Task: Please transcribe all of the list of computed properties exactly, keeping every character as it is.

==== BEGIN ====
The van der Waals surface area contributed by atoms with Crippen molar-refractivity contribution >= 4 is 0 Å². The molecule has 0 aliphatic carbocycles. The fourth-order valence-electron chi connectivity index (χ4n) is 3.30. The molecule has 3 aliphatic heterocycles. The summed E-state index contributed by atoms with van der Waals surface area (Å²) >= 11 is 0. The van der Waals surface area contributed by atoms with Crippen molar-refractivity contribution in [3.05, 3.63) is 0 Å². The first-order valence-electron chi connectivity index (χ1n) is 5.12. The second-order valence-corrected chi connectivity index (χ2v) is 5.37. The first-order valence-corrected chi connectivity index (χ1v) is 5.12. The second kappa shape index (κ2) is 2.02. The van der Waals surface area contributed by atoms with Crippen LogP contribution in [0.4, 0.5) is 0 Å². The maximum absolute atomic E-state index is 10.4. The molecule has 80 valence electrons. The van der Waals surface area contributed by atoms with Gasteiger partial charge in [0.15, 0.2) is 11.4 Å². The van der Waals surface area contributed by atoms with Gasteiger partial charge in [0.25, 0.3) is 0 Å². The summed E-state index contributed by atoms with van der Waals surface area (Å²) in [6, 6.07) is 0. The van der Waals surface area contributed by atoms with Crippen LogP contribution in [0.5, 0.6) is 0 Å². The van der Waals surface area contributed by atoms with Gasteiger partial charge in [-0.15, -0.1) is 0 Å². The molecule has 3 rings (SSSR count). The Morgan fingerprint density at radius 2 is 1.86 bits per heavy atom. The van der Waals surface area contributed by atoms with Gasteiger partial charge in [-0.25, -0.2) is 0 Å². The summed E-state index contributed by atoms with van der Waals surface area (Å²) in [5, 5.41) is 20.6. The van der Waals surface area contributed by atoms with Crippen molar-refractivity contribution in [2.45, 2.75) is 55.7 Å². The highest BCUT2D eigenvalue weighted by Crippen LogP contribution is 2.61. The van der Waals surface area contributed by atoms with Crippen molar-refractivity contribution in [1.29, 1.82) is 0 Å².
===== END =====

The van der Waals surface area contributed by atoms with Crippen molar-refractivity contribution >= 4 is 0 Å². The molecule has 0 aliphatic carbocycles. The fourth-order valence-electron chi connectivity index (χ4n) is 3.30. The molecule has 3 aliphatic heterocycles. The summed E-state index contributed by atoms with van der Waals surface area (Å²) >= 11 is 0. The van der Waals surface area contributed by atoms with Crippen molar-refractivity contribution in [3.05, 3.63) is 0 Å². The first-order valence-electron chi connectivity index (χ1n) is 5.12. The second-order valence-corrected chi connectivity index (χ2v) is 5.37. The first-order valence-corrected chi connectivity index (χ1v) is 5.12. The second kappa shape index (κ2) is 2.02. The van der Waals surface area contributed by atoms with Crippen LogP contribution in [0.4, 0.5) is 0 Å². The maximum absolute atomic E-state index is 10.4. The molecule has 80 valence electrons. The van der Waals surface area contributed by atoms with Gasteiger partial charge in [0.15, 0.2) is 11.4 Å². The van der Waals surface area contributed by atoms with Gasteiger partial charge in [0.25, 0.3) is 0 Å². The summed E-state index contributed by atoms with van der Waals surface area (Å²) in [6, 6.07) is 0. The van der Waals surface area contributed by atoms with Crippen LogP contribution in [0.5, 0.6) is 0 Å². The van der Waals surface area contributed by atoms with Gasteiger partial charge in [-0.15, -0.1) is 0 Å². The molecule has 3 rings (SSSR count). The Morgan fingerprint density at radius 2 is 1.86 bits per heavy atom. The van der Waals surface area contributed by atoms with Gasteiger partial charge in [-0.25, -0.2) is 0 Å². The summed E-state index contributed by atoms with van der Waals surface area (Å²) in [5, 5.41) is 20.6. The van der Waals surface area contributed by atoms with Crippen molar-refractivity contribution in [2.45, 2.75) is 55.7 Å². The highest BCUT2D eigenvalue weighted by Crippen LogP contribution is 2.61. The van der Waals surface area contributed by atoms with Crippen molar-refractivity contribution in [1.29, 1.82) is 0 Å².